As many of you know,one of my sub-specialties has become representing Borrowers behind in their mortgages in their dealings with Lenders. Normally, what I do is have my clients sign an authorization which permits me to gather information and negotiate. It is something that I did not anticipate doing with as much regularity as I experiencing today, but I do get satisfaction when I am able to define my client's situation with the Lender and develop a short sale scenario which works for both sides.
Today, I interviewed a client who is three months behind in his mortgage, and will not be able to catch up. To make matters worse, his home is worth probaly ninety thousand dollars less than the pricipal amount of his mortgage. To me he is an excellent candidate for a short sale, and I am in the process of developing information to submit to the Lender at such time as we obtain an Offer to Purchase on the property.
As part of my due diligence, I perform a "Owner Search", so-called, on the property to confirm that my client is,in fact, the Owner and that there are no other liens or attachments, of record, which would prohibit a short sale ,once it is approved. These were the results of my Owner Search:
1. The property was purchased on January 12, 2004 for a purchase price of $167,750.00
2. My client refinanced the mortgage loan on the property on December 5, 2008 with a mortgage of $268,620.
To me, the time of purchase and refinance, as well as the amounts in question, call into question the bona fides of the mortgage lender who made the refinance loan. The five years between 2004 and the end of 2008 were not years when property values were rising. In fact, if you recall, December, 2008 was a rather grim time in our financial history after the collapse of the House of Lehman.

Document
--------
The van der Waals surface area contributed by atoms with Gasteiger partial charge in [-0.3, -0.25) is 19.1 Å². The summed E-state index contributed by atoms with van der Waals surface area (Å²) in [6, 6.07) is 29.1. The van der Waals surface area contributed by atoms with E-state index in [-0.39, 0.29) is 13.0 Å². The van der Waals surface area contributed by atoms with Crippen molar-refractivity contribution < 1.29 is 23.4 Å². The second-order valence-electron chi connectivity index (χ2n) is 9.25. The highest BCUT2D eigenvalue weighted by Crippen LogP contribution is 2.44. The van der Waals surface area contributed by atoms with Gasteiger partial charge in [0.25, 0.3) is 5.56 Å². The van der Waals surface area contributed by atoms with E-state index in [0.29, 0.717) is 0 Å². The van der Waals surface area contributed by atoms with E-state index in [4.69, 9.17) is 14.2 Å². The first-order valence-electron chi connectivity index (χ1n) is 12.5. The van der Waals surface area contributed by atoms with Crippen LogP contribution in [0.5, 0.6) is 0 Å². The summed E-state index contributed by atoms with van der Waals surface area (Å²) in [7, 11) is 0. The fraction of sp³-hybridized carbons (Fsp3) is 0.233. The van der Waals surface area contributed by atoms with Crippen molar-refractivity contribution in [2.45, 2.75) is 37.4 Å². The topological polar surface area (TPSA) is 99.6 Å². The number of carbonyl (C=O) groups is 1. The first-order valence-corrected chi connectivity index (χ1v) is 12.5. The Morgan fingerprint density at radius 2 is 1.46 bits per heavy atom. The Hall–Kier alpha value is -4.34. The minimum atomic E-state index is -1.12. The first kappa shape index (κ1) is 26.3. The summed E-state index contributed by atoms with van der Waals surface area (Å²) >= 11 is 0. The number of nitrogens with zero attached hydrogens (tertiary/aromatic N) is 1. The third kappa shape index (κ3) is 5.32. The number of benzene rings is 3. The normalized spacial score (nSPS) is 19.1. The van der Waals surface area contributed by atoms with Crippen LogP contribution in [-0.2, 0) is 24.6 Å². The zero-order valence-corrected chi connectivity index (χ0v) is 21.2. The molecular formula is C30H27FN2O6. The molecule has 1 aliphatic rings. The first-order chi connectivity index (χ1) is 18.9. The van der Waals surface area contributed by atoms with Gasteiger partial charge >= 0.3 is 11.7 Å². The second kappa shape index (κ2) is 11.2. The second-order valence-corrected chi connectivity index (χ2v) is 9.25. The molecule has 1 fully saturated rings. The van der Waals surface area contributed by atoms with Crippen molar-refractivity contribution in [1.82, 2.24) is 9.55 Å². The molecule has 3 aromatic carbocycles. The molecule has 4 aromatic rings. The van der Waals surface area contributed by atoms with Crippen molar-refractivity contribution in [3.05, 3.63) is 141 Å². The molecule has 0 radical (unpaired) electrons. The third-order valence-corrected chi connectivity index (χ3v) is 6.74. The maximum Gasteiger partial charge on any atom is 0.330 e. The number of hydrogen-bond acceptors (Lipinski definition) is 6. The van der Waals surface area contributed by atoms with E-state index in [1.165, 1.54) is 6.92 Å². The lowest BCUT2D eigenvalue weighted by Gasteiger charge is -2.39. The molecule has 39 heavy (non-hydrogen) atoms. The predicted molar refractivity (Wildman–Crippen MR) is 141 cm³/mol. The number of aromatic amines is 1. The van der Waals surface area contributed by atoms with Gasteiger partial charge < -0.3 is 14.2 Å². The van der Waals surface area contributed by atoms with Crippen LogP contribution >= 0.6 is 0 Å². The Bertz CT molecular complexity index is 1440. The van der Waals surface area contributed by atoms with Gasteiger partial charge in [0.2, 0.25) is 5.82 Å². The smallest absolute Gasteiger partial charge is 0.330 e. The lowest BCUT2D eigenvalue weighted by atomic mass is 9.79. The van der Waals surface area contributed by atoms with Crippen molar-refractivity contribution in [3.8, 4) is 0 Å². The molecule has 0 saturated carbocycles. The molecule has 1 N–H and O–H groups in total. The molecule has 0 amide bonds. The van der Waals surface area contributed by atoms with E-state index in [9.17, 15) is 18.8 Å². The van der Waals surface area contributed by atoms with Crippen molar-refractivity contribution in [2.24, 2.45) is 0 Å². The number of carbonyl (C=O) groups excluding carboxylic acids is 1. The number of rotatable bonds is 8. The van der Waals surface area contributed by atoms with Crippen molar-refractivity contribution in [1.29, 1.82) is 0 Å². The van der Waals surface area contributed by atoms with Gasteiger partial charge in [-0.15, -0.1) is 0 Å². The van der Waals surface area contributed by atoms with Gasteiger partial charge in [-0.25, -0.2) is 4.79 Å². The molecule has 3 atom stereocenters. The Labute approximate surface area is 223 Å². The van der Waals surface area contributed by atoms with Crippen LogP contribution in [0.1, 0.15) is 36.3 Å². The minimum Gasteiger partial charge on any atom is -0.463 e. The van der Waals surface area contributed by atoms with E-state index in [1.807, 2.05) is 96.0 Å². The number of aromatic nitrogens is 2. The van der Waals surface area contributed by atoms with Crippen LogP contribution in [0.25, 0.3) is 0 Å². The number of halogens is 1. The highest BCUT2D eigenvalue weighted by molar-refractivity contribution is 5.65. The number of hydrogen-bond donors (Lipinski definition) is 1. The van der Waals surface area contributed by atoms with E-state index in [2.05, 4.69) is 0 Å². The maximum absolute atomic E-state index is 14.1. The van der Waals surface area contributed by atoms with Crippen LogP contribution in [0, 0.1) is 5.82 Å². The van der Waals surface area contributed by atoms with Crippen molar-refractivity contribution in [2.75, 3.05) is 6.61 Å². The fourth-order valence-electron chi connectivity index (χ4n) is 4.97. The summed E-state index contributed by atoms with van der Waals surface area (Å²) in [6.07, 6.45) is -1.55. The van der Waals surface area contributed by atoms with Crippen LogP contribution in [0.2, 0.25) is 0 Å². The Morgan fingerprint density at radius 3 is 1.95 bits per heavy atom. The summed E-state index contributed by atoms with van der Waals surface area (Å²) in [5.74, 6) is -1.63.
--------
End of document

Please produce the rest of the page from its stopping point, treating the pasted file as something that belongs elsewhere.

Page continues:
My cient has indicated that he did not hit a lottery jackpot, or experience a severe increas in his pay, in December, 2008. Yet, he was able to take out a mortgage loan which involved receiving cash refinancing proceeds at that precarious time. It is not an accident that he is now "under-water" in his current mortgage. It should not have been given to him in the first place.
I would like to look at the 2008 Appraisal. I would like to see the Loan Application which accompanied the file. The mortgage lender, who shall remain nameless, does a lot of radio advertising. I am sure that was the source of this loan.
Bottom line, this will be a short-sale, where the current Lender will take a huge hit. If a Lender takes a hit, we all suffer. I am disgusted with situations like this. I am sure they are not isolated. Unless and until we root out mortgage lenders who behave in this manner, we will never have the real estate recovery we all need. The mortgage lender who made this loan continues to make mortgage loans, and advertise, in Massachusetts. That is indeed, unfortunate.